Chuck and I are going to get professional pictures for our web site in order to show our readers how much older we’ve become. So, already, I’m a bit worried about my smile. I don’t think I ever worried about the way I looked in pictures until I started to notice pictures of myself in my early 20’s. I hated them all. It must have been genetic because my grandmother who was born in 1882 or so carefully scratched all of her faces off her pictures before she died at age 92. No wonder I am a psychologist.
Scientists have looked into smiles. They measure the muscles in the face and call one smile– that involves two facial muscle movements the Ducheene Smile. For those of you who care, the zygomaiticus muscle pulls the corner of the lips up and the orbicularis oculi pars lateralis muscle lifts the cheeks, narrows the eyes and causes crow feet. The Ducheene smile is associated with real pleasure or amusement. The fake smile, sometimes called the polite smile, only uses the muscles in the mouth region. When people aren’t feeling happy or don’t have a natural talent to bring forth instantaneous joy, they often produce the social or polite smile. In fact one treatment for people with Borderline Personality Disorder developed by Dr. Marsha Lineham suggests that patients practice half smiles in order to control their underline feelings of unhappiness or anger.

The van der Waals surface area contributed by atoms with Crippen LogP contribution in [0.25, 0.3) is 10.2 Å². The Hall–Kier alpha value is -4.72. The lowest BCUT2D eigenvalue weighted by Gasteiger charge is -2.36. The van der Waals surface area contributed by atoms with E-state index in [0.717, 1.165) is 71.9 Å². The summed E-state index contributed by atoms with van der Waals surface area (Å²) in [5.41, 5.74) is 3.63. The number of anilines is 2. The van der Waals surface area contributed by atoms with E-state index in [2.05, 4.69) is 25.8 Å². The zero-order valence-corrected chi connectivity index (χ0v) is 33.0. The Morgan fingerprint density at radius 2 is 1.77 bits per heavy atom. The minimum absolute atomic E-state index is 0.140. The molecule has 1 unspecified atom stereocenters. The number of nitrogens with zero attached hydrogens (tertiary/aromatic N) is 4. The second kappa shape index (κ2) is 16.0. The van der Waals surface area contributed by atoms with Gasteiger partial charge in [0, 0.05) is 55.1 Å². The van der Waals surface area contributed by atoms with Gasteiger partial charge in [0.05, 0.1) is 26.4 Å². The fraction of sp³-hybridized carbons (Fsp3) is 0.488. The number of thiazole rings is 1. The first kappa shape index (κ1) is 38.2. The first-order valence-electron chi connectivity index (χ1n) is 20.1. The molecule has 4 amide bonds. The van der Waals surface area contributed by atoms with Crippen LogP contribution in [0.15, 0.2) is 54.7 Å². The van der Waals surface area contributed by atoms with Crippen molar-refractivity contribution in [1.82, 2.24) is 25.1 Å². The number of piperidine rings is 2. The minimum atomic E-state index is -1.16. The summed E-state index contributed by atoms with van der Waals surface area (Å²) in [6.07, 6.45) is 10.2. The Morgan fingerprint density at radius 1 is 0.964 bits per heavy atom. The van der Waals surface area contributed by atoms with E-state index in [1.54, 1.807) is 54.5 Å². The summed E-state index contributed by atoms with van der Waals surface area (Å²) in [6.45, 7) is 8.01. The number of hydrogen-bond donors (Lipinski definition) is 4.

When I am unselfconscious, in a dark comedy, feeling silly, or with kids, I usually don’t think about my smiles. However, when I am in front of a photographer, my cheeks and crows’ feet are paralyzed. I must admit, as the wrinkles in my face are overtaking my youth, I’m a bit less self-conscious than I used to be. So that’s good.
But, it brings me to a study that colleague Ken Pope reported on last week. In this study, one group of participants was given Botox (injections that paralyze muscles). This injection was given in the area that paralyzes the muscles that cause frowning. The subjects were then asked to read happy, angry, and sad statements. Those with the …